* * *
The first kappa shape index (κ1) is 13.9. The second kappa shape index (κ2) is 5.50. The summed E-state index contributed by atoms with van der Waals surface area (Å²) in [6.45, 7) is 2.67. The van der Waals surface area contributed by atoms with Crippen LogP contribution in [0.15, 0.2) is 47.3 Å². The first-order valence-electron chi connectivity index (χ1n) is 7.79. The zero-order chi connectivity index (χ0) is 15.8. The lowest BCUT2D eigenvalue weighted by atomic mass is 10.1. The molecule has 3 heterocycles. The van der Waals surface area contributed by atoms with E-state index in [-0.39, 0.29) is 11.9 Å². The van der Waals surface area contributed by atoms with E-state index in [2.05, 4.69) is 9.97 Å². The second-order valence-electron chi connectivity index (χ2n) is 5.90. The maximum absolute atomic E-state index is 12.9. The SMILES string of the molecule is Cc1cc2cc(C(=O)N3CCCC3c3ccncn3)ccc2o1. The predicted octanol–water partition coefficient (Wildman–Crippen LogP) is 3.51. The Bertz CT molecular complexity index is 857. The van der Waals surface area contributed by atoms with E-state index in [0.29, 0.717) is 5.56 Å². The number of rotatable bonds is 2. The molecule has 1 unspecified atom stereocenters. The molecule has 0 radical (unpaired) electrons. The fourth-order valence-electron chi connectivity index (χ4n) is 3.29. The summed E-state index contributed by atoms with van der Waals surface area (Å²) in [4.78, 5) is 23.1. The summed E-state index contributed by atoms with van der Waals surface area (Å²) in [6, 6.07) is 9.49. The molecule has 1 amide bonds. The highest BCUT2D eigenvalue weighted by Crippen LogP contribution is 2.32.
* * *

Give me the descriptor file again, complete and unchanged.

The first kappa shape index (κ1) is 13.9. The second kappa shape index (κ2) is 5.50. The summed E-state index contributed by atoms with van der Waals surface area (Å²) in [6.45, 7) is 2.67. The van der Waals surface area contributed by atoms with Crippen LogP contribution in [0.15, 0.2) is 47.3 Å². The first-order valence-electron chi connectivity index (χ1n) is 7.79. The zero-order chi connectivity index (χ0) is 15.8. The lowest BCUT2D eigenvalue weighted by atomic mass is 10.1. The molecule has 3 heterocycles. The van der Waals surface area contributed by atoms with E-state index in [-0.39, 0.29) is 11.9 Å². The van der Waals surface area contributed by atoms with E-state index in [2.05, 4.69) is 9.97 Å². The second-order valence-electron chi connectivity index (χ2n) is 5.90. The maximum absolute atomic E-state index is 12.9. The SMILES string of the molecule is Cc1cc2cc(C(=O)N3CCCC3c3ccncn3)ccc2o1. The predicted octanol–water partition coefficient (Wildman–Crippen LogP) is 3.51. The Bertz CT molecular complexity index is 857. The van der Waals surface area contributed by atoms with E-state index in [0.29, 0.717) is 5.56 Å². The number of rotatable bonds is 2. The molecule has 1 unspecified atom stereocenters. The molecule has 0 radical (unpaired) electrons. The fourth-order valence-electron chi connectivity index (χ4n) is 3.29. The summed E-state index contributed by atoms with van der Waals surface area (Å²) in [4.78, 5) is 23.1. The summed E-state index contributed by atoms with van der Waals surface area (Å²) in [6, 6.07) is 9.49. The molecule has 1 amide bonds. The highest BCUT2D eigenvalue weighted by Crippen LogP contribution is 2.32.